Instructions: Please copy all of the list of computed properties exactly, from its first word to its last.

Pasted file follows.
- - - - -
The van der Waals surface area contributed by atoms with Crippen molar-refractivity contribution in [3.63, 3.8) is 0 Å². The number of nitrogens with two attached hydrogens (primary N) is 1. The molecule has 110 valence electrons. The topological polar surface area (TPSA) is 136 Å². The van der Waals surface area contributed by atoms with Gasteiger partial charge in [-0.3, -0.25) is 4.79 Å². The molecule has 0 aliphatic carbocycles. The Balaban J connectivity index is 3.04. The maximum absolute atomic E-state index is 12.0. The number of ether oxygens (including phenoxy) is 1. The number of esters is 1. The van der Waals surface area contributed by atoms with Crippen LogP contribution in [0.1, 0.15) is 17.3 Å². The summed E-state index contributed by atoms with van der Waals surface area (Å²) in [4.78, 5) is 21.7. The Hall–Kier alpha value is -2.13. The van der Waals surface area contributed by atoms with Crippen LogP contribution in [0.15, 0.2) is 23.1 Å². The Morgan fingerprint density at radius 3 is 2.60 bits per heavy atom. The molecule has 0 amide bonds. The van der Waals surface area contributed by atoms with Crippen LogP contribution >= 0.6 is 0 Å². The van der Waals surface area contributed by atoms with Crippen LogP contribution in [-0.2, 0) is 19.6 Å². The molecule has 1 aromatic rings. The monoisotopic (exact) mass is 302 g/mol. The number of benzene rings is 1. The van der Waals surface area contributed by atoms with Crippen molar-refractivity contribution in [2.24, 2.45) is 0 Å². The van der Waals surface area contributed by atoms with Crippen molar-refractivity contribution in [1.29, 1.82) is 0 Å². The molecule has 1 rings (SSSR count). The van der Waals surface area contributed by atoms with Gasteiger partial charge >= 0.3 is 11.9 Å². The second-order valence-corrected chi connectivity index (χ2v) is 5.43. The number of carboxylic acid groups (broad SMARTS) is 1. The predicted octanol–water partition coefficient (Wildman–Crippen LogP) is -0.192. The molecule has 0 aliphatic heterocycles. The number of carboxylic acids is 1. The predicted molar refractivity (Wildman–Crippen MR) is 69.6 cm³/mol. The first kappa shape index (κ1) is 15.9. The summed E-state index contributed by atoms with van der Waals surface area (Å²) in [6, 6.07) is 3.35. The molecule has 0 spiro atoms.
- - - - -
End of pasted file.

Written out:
The van der Waals surface area contributed by atoms with Crippen molar-refractivity contribution in [3.63, 3.8) is 0 Å². The number of nitrogens with two attached hydrogens (primary N) is 1. The molecule has 110 valence electrons. The topological polar surface area (TPSA) is 136 Å². The van der Waals surface area contributed by atoms with Gasteiger partial charge in [-0.3, -0.25) is 4.79 Å². The molecule has 0 aliphatic carbocycles. The Balaban J connectivity index is 3.04. The maximum absolute atomic E-state index is 12.0. The number of ether oxygens (including phenoxy) is 1. The number of esters is 1. The van der Waals surface area contributed by atoms with Crippen LogP contribution in [0.1, 0.15) is 17.3 Å². The summed E-state index contributed by atoms with van der Waals surface area (Å²) in [4.78, 5) is 21.7. The Hall–Kier alpha value is -2.13. The van der Waals surface area contributed by atoms with Crippen LogP contribution in [0.15, 0.2) is 23.1 Å². The Morgan fingerprint density at radius 3 is 2.60 bits per heavy atom. The molecule has 0 amide bonds. The van der Waals surface area contributed by atoms with Crippen LogP contribution >= 0.6 is 0 Å². The van der Waals surface area contributed by atoms with Crippen LogP contribution in [-0.2, 0) is 19.6 Å². The molecule has 1 aromatic rings. The monoisotopic (exact) mass is 302 g/mol. The number of benzene rings is 1. The van der Waals surface area contributed by atoms with Crippen molar-refractivity contribution in [2.24, 2.45) is 0 Å². The van der Waals surface area contributed by atoms with Crippen molar-refractivity contribution in [1.29, 1.82) is 0 Å². The molecule has 1 rings (SSSR count). The van der Waals surface area contributed by atoms with Gasteiger partial charge >= 0.3 is 11.9 Å². The second-order valence-corrected chi connectivity index (χ2v) is 5.43. The number of carboxylic acid groups (broad SMARTS) is 1. The predicted octanol–water partition coefficient (Wildman–Crippen LogP) is -0.192. The molecule has 0 aliphatic heterocycles. The number of carboxylic acids is 1. The predicted molar refractivity (Wildman–Crippen MR) is 69.6 cm³/mol. The first kappa shape index (κ1) is 15.9. The summed E-state index contributed by atoms with van der Waals surface area (Å²) in [6, 6.07) is 3.35. The molecule has 0 spiro atoms.